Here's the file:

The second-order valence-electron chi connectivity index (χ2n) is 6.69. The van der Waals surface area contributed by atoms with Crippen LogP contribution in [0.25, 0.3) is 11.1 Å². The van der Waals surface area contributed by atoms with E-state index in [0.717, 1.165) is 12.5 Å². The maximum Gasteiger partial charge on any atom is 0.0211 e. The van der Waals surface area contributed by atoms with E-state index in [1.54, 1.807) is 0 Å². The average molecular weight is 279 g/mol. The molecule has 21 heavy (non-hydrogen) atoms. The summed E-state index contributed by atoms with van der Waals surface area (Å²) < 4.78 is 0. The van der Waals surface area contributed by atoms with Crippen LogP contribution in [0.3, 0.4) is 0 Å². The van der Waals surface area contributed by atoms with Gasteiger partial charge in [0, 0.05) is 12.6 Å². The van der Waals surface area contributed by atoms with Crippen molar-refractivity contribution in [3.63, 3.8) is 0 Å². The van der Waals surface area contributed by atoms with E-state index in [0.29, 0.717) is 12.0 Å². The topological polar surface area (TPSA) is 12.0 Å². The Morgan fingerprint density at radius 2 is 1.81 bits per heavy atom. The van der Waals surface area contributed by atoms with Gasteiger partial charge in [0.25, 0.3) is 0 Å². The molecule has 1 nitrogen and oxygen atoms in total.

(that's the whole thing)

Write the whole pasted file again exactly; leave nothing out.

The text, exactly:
The second-order valence-electron chi connectivity index (χ2n) is 6.69. The van der Waals surface area contributed by atoms with Crippen LogP contribution in [0.25, 0.3) is 11.1 Å². The van der Waals surface area contributed by atoms with E-state index in [0.717, 1.165) is 12.5 Å². The maximum Gasteiger partial charge on any atom is 0.0211 e. The van der Waals surface area contributed by atoms with E-state index in [1.54, 1.807) is 0 Å². The average molecular weight is 279 g/mol. The molecule has 21 heavy (non-hydrogen) atoms. The summed E-state index contributed by atoms with van der Waals surface area (Å²) < 4.78 is 0. The van der Waals surface area contributed by atoms with Crippen LogP contribution in [0.3, 0.4) is 0 Å². The van der Waals surface area contributed by atoms with Gasteiger partial charge in [0, 0.05) is 12.6 Å². The van der Waals surface area contributed by atoms with Crippen molar-refractivity contribution in [3.63, 3.8) is 0 Å². The van der Waals surface area contributed by atoms with E-state index in [0.29, 0.717) is 12.0 Å². The topological polar surface area (TPSA) is 12.0 Å². The Morgan fingerprint density at radius 2 is 1.81 bits per heavy atom. The van der Waals surface area contributed by atoms with Gasteiger partial charge in [0.25, 0.3) is 0 Å². The molecule has 1 nitrogen and oxygen atoms in total.